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Burns Lake close to finalizing agreement to replace sawmill

Flames appear at the sawmill in Burns Lake, B.C., on Jan. 21, 2012.


A newer, safer, smaller sawmill will be built in Burns Lake to replace one destroyed by fire earlier this year – if final details can be worked out between the government, owner and local first nations.

All three parties were at a news conference in Burns Lake on Monday to announce their support for the proposal, which would give an economic boost to a town devastated by a dust explosion fire last January that killed two workers, injured 19 others and eliminated 250 jobs.

"You've got three very willing parties here. We are all sitting here arm-in-arm knowing that we have a task out in front of us, but there are always details that you have to work through," said Pat Bell, British Columbia's Minister of Jobs, Tourism and Innovation.

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A scarce timber supply and province-wide pine beetle infestation have led to speculation that the mill would never reopen. But Mr. Bell said the parties were able to reach an agreement on how to bridge the timber supply gap and get the mill running again.

"I think this is a very exciting day," he said. "It is one of those few times in your life as a political leader that you get to come out and say everyone's pulled together and the results are there … it's a great day for Burns Lake."

"It's a solid yes, with a subject-to or a contingency, as the lawyers like to say," Steve Zika, CEO of the mill's owner, Oregon-based Hampton Affiliates, said of the decision to rebuild.

Mr. Zika said the board has decided to go ahead with the project, but is waiting until proposals made in a government letter have been nailed down in a final agreement. He said the company has already started preliminary on-site preparation and is lining up the equipment needed to build a state-of-art mill.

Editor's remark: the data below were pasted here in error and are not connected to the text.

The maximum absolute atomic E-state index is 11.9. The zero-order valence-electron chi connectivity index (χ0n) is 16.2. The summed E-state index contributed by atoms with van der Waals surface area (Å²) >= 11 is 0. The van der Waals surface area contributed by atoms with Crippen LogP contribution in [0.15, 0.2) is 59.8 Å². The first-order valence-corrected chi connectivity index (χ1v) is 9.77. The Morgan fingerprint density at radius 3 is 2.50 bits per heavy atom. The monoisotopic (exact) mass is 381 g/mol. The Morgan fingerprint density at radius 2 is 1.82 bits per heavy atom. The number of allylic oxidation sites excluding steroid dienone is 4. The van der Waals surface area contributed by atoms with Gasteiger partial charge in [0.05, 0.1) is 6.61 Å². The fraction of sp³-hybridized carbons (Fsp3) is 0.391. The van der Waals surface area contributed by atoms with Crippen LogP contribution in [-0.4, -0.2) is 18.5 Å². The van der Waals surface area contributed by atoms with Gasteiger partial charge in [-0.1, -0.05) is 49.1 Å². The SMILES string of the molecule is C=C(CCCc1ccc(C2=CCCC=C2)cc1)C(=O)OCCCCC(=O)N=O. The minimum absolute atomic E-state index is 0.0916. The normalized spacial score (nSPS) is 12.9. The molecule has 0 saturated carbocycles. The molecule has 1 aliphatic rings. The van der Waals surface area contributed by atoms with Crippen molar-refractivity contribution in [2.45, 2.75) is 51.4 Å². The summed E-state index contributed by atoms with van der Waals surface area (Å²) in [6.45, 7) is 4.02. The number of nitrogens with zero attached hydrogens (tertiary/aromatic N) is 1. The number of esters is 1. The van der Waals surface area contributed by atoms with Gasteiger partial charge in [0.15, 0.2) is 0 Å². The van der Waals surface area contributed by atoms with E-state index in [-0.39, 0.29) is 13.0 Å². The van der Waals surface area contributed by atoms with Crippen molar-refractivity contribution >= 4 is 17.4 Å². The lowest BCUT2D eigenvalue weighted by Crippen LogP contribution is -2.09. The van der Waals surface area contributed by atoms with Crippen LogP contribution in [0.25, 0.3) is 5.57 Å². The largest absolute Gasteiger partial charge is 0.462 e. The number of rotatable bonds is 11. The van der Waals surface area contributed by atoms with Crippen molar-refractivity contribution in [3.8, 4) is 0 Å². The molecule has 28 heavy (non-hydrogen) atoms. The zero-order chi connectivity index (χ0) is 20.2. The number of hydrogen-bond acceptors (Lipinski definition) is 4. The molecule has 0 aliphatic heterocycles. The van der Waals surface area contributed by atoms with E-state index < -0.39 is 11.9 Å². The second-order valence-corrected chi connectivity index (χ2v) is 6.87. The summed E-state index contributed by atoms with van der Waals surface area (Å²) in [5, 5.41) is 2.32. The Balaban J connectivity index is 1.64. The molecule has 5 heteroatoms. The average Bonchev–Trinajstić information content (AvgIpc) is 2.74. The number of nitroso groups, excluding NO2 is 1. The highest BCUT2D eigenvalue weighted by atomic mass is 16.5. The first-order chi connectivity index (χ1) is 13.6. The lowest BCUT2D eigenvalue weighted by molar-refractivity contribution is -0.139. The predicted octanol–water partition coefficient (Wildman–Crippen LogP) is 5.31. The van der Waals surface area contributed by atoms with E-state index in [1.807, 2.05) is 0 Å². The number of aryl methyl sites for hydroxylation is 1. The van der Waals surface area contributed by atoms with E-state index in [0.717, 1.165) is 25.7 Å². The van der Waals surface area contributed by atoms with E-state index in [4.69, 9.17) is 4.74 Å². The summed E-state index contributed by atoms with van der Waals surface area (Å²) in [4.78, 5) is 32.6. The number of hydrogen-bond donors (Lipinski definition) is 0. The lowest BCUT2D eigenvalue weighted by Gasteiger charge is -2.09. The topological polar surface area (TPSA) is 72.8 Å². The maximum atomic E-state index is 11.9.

"It's been very recent," he said of the proposals made by government. "They all sound good. We just need to see these agreements, to get them in place, and that's what we're trying to do in the next couple of months."

Mr. Bell said the hard work is behind them and a final deal should be done in December.

"We're kind of entering the next phase. The technical work … has been completed. Now it's a question of the six first nations, Hampton and the province figuring out the details," he said.

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Mr. Bell said that under the agreement, the government and six bands – represented by the Burns Lake Native Development Corporation – will commit to providing Hampton Affiliates with 459,000 cubic metres of timber annually.

He said 380,000 cubic metres of that allocation will primarily come out of low-value stands of forest that were previously not part of the provincial forest inventory.

Mr. Bell said some of those dead stands were previously considered too marginal to include in the inventory, but the Burns Lake fire led to a more intensive look. Pockets of valuable timber to give to native bands were identified. The bands have agreed to cut the timber to supply the mill.

As part of the agreement, Mr. Bell said, the province has also agreed to do more intensive silviculture, including forest fertilization, to ensure there is a long-term supply of timber.

Mr. Zika declined to say exactly how much his company will spend on rebuilding the mill – only that it will be "substantial," with jobs available for "50 per cent to two-thirds of the former employees."

Chief Albert Gerow, a director of the Burns Lake Native Development Corporation, said he was thrilled by the news.

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"This is an excellent day …there's been a cloud of despair over the community of Burns Lake," he said.

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About the Author
National correspondent

Mark Hume is a National Correspondent for The Globe and Mail, based in Vancouver, writing news and feature stories on a daily basis about his home province of British Columbia. His weekly column, which often challenges the orthodoxy on environmental issues, appears every Monday. More


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